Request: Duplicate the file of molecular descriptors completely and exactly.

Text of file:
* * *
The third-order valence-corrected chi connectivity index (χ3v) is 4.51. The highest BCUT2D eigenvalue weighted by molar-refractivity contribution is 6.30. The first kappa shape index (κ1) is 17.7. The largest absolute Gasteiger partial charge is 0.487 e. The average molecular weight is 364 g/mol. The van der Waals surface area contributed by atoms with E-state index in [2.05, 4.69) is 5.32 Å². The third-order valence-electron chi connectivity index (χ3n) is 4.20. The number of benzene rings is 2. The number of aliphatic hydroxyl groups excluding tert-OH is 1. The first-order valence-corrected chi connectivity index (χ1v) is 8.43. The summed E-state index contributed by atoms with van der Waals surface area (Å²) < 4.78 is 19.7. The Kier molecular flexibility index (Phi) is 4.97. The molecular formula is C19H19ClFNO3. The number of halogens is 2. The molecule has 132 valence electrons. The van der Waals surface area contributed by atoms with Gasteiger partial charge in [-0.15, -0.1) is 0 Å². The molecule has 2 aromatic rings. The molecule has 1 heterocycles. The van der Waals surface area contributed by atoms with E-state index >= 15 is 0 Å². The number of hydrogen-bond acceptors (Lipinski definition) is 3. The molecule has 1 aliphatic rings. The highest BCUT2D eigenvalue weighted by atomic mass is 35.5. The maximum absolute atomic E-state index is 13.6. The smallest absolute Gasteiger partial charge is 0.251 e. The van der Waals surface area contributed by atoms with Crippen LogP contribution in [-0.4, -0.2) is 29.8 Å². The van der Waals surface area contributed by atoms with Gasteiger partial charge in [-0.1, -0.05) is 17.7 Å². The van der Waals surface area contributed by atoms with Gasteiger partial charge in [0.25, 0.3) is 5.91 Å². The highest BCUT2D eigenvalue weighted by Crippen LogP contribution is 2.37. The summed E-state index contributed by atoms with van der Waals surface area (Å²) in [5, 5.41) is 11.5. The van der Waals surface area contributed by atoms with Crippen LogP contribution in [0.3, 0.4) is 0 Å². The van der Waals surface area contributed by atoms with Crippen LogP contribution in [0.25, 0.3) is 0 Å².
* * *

The third-order valence-corrected chi connectivity index (χ3v) is 4.51. The highest BCUT2D eigenvalue weighted by molar-refractivity contribution is 6.30. The first kappa shape index (κ1) is 17.7. The largest absolute Gasteiger partial charge is 0.487 e. The average molecular weight is 364 g/mol. The van der Waals surface area contributed by atoms with E-state index in [2.05, 4.69) is 5.32 Å². The third-order valence-electron chi connectivity index (χ3n) is 4.20. The number of benzene rings is 2. The number of aliphatic hydroxyl groups excluding tert-OH is 1. The first-order valence-corrected chi connectivity index (χ1v) is 8.43. The summed E-state index contributed by atoms with van der Waals surface area (Å²) < 4.78 is 19.7. The Kier molecular flexibility index (Phi) is 4.97. The molecular formula is C19H19ClFNO3. The number of halogens is 2. The molecule has 132 valence electrons. The van der Waals surface area contributed by atoms with Gasteiger partial charge in [-0.15, -0.1) is 0 Å². The molecule has 2 aromatic rings. The molecule has 1 heterocycles. The van der Waals surface area contributed by atoms with E-state index >= 15 is 0 Å². The number of hydrogen-bond acceptors (Lipinski definition) is 3. The molecule has 1 aliphatic rings. The highest BCUT2D eigenvalue weighted by atomic mass is 35.5. The maximum absolute atomic E-state index is 13.6. The smallest absolute Gasteiger partial charge is 0.251 e. The van der Waals surface area contributed by atoms with Crippen LogP contribution in [-0.4, -0.2) is 29.8 Å². The van der Waals surface area contributed by atoms with Gasteiger partial charge in [-0.1, -0.05) is 17.7 Å². The van der Waals surface area contributed by atoms with Gasteiger partial charge in [0.25, 0.3) is 5.91 Å². The highest BCUT2D eigenvalue weighted by Crippen LogP contribution is 2.37. The summed E-state index contributed by atoms with van der Waals surface area (Å²) in [5, 5.41) is 11.5. The van der Waals surface area contributed by atoms with Crippen LogP contribution in [0.3, 0.4) is 0 Å². The van der Waals surface area contributed by atoms with Crippen LogP contribution in [0.25, 0.3) is 0 Å².